Using Performance Profiles to Achieve Diversity and Affirmative Action Goals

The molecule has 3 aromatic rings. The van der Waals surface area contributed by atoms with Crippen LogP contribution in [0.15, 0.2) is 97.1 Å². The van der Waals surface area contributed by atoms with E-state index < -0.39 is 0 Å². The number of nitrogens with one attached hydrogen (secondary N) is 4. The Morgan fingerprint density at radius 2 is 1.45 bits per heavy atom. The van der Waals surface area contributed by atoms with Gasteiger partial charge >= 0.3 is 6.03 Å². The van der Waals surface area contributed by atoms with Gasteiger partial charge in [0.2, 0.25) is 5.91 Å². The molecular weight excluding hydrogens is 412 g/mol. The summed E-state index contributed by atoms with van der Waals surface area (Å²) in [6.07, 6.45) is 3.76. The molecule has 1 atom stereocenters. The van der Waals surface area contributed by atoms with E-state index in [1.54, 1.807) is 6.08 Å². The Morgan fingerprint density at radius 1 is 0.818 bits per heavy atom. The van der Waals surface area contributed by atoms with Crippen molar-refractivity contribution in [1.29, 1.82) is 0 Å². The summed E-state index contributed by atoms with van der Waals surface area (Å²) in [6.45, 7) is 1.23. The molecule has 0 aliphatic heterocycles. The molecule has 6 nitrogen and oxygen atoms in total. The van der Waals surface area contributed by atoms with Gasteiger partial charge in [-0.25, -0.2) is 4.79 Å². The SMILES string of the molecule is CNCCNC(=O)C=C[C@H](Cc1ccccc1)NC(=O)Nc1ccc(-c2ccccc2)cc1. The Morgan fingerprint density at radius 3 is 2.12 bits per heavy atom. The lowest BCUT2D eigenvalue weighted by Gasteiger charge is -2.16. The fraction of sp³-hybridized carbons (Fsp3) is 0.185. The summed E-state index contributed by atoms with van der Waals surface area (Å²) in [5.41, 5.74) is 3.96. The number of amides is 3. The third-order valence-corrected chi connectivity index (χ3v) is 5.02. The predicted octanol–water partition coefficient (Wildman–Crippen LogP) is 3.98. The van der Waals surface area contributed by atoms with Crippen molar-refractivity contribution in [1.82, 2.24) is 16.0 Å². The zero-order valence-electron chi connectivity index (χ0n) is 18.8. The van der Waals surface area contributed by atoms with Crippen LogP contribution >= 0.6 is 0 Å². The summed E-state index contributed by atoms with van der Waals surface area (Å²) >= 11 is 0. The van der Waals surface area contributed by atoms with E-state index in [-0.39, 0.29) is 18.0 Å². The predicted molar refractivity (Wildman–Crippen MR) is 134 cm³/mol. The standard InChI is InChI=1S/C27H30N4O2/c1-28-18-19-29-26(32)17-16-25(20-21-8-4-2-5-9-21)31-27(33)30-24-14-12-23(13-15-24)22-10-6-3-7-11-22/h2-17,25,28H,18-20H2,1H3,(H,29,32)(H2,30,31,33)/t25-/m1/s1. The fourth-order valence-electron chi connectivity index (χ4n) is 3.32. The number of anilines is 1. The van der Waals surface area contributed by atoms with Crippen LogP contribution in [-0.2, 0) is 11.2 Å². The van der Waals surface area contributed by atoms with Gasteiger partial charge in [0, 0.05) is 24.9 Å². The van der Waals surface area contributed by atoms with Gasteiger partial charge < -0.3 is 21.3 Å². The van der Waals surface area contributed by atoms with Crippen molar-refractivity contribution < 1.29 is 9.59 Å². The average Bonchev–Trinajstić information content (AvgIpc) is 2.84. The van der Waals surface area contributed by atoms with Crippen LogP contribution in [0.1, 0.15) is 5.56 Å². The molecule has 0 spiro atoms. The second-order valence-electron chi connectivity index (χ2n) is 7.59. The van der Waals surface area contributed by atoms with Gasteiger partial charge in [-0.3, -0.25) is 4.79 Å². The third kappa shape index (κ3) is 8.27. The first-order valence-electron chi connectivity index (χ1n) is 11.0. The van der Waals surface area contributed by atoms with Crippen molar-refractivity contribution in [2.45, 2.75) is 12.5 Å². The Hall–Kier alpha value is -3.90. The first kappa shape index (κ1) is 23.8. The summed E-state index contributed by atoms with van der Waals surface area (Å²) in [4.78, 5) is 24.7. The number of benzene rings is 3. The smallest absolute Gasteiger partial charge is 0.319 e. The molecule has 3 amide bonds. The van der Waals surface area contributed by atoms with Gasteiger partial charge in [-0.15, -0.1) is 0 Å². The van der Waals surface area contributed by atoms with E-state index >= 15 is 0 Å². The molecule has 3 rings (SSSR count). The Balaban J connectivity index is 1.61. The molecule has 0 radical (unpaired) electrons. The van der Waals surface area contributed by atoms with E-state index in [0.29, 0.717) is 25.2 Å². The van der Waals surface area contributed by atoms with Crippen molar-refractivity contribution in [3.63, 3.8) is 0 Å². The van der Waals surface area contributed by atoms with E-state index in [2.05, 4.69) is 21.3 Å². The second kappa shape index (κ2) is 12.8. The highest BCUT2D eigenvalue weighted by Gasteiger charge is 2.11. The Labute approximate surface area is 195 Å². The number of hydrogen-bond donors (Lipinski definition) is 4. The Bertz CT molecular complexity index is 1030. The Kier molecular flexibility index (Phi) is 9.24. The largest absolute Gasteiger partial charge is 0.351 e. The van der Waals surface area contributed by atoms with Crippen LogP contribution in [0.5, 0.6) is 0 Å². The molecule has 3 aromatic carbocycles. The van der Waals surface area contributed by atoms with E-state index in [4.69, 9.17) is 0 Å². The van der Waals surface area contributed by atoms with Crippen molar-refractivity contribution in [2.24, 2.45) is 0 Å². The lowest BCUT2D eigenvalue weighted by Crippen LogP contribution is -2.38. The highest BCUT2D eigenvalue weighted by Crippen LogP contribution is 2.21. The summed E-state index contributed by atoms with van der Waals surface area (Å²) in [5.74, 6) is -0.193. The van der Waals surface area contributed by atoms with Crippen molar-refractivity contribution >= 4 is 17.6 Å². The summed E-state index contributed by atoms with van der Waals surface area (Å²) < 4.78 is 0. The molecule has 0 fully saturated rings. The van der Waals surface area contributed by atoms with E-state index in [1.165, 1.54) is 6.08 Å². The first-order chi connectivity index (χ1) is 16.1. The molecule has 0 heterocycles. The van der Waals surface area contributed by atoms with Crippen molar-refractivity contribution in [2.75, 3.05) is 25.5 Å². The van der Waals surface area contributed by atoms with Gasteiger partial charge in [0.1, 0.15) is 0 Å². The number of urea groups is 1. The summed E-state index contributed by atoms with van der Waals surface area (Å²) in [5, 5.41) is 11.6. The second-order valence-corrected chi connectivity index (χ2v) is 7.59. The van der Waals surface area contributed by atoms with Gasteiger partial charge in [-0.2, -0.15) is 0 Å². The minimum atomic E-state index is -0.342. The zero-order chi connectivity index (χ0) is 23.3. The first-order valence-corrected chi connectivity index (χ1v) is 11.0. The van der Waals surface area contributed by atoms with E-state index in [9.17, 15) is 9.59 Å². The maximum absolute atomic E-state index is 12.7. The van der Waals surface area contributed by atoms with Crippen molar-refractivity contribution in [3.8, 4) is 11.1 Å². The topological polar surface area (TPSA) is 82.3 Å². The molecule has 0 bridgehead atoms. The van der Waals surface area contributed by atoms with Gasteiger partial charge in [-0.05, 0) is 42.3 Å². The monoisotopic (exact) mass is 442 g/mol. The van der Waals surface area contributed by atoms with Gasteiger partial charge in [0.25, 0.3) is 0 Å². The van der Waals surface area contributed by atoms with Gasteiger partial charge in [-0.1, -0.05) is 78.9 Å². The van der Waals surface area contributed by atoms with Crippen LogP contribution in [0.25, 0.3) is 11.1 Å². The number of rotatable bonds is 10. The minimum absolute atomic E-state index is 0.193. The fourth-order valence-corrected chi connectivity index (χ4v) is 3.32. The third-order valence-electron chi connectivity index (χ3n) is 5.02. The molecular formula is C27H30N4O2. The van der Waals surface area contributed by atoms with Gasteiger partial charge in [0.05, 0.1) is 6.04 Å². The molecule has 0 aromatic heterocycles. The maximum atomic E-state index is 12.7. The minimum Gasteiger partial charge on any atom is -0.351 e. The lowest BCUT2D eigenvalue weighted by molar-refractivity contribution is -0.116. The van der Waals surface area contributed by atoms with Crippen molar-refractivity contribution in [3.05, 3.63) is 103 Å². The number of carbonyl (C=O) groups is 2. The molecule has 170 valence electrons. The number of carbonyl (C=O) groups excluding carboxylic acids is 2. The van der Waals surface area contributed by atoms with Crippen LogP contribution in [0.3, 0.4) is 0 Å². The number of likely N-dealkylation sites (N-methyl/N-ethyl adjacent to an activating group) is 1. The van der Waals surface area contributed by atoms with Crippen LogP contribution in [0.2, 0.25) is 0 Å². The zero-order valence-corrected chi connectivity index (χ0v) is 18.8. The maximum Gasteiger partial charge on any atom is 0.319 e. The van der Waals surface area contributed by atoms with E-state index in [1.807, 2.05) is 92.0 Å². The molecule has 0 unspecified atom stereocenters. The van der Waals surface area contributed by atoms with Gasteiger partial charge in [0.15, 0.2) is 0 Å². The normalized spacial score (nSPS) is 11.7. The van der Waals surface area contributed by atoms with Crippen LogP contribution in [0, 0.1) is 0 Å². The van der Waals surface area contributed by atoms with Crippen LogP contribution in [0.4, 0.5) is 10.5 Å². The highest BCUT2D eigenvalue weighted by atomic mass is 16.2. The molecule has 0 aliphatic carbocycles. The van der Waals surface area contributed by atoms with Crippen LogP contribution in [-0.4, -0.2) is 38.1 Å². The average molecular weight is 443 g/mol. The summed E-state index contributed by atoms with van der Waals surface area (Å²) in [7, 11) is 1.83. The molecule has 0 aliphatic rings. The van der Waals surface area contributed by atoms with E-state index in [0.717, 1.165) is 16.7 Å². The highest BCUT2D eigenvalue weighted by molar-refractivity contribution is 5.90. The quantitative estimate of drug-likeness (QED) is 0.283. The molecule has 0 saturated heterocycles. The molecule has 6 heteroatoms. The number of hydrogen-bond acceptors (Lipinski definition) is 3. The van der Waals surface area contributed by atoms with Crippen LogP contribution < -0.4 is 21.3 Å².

There is a reason why the nation’s third largest law firm, Fisher & Phillips, heartily endorses the hiring tactics I’ve talked about in my articles as the most legally fair, morally correct, and accurate means of hiring people. As senior partner, Rob Bekken indicated in a white paper that the firm provides to its 5000-plus clients, “The POWER Hiring selection methods effectively encompass all the elements and measures needed to significantly reduce an employer’s exposure to future employment litigation. The principles behind this methodology represent the ideal manner in which an employer should hire future employees.” (If you’d like a copy of this report, send an email to whitepaper@powerhiring.com.) The key to their evaluation was the use of a performance profile to define job success. As mentioned in previous articles, a performance profile differs from a typical job description by listing what the person taking the job must do to be successful, not what skills and experiences the person must have. In this way it defines the job, not the person. It describes what the person must do to be successful, not what the person must have to get the job. In many ways it’s like a job analysis, but much easier to prepare and use. More importantly, it has the legal backing of a top law firm. As Rob Bekken further states: “This is why POWER Hiring represents a revolutionary breakthrough in terms of providing employers with a methodology to avoid litigation by not hiring the litigious applicant and providing a defense in the event the employer’s hiring decision is challenged. In essence, the POWER Hiring protocol is the ‘missing link’ in the hiring process. It is both the practical and legal component of the hiring process most employers overlook.” A candidate’s skills, years of experience, academic background and industry exposure are far less important in deciding whether to interview and subsequently hire the person than what the person under consideration has actually accomplished. That’s why you need to focus on what a person has achieved with their skills and experiences (the doing part), not the absolute level of these skills and experiences (the having part). For example, the fact that an engineer has five years of power systems circuit design experience isn’t really the important issue. What is important is that in this job the engineer needs to lay out and design a low-cost, high-reliability power system for the new Dell PC laptop, and has only six months to do it. It’s what the engineer must do with his or her skills that matter, not how much they have of the skill. One person might have a degree from MIT and 10 years of good experience but not be able to function in the challenging Dell environment. Another person might have an AA and have worked as a design tech for three years but be a fast learner and a super designer. It’s the doing, not the having, that’s important. I believe this same concept should be applied when selecting anyone for any position, even for admitting the person into a college or university program. I’d like to offer this, or something like this, as a fair solution for the great debate now underway about whether affirmative action, EEO and diversity hiring initiatives are unfair to non-minority candidates. One example of this is the University of Michigan administration’s policy of arbitrarily assigning 20 points for minority candidates. Minorities feel the points are justified, since they level the playing field by taking into account their lack of opportunities. Non-minorities feel they are not being treated fairly, since their measurable performance (largely academic) should be all that matters. Both groups have valid points to make. I, however, believe the root problem is the poor selection process. It assigns too much to the having and not enough to the doing. I would like to make the case that a very fair and far more accurate non-discriminatory selection process can be to developed by reversing this emphasis. As a first pass, let’s arbitrarily assume that academic and professional success is based on the following traits and factors. A good case can be made that this list is representative of universal success in any field, but we’ll leave that for a separate article. Most of you, I’m sure, will agree that anyone with these traits will probably be reasonably successful: